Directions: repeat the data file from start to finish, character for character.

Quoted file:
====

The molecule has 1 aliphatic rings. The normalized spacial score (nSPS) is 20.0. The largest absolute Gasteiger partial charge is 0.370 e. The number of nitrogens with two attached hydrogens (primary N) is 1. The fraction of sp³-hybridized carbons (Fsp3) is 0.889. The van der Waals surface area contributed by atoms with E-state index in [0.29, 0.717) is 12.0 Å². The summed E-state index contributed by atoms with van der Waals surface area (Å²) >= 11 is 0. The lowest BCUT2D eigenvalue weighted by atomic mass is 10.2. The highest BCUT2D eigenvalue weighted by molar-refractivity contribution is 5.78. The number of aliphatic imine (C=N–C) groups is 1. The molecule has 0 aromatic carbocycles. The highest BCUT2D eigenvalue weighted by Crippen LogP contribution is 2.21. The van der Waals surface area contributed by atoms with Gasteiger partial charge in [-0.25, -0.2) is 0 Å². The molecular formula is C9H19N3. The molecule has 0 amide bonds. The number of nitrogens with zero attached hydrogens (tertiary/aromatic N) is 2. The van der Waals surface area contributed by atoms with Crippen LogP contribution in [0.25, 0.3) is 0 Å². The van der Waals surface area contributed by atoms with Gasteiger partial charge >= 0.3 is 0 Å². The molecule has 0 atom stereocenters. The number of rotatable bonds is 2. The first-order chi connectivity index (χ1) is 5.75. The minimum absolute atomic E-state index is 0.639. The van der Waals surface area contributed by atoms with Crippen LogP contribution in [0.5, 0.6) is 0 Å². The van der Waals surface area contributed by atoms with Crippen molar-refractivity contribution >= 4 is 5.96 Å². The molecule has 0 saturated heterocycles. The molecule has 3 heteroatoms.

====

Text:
The molecule has 1 aliphatic rings. The normalized spacial score (nSPS) is 20.0. The largest absolute Gasteiger partial charge is 0.370 e. The number of nitrogens with two attached hydrogens (primary N) is 1. The fraction of sp³-hybridized carbons (Fsp3) is 0.889. The van der Waals surface area contributed by atoms with E-state index in [0.29, 0.717) is 12.0 Å². The summed E-state index contributed by atoms with van der Waals surface area (Å²) >= 11 is 0. The lowest BCUT2D eigenvalue weighted by atomic mass is 10.2. The highest BCUT2D eigenvalue weighted by molar-refractivity contribution is 5.78. The number of aliphatic imine (C=N–C) groups is 1. The molecule has 0 aromatic carbocycles. The highest BCUT2D eigenvalue weighted by Crippen LogP contribution is 2.21. The van der Waals surface area contributed by atoms with Gasteiger partial charge in [-0.25, -0.2) is 0 Å². The molecular formula is C9H19N3. The molecule has 0 amide bonds. The number of nitrogens with zero attached hydrogens (tertiary/aromatic N) is 2. The van der Waals surface area contributed by atoms with Crippen LogP contribution in [0.25, 0.3) is 0 Å². The van der Waals surface area contributed by atoms with Gasteiger partial charge >= 0.3 is 0 Å². The molecule has 0 atom stereocenters. The number of rotatable bonds is 2. The first-order chi connectivity index (χ1) is 5.75. The minimum absolute atomic E-state index is 0.639. The van der Waals surface area contributed by atoms with Crippen LogP contribution in [0.5, 0.6) is 0 Å². The van der Waals surface area contributed by atoms with Crippen molar-refractivity contribution >= 4 is 5.96 Å². The molecule has 0 saturated heterocycles. The molecule has 3 heteroatoms.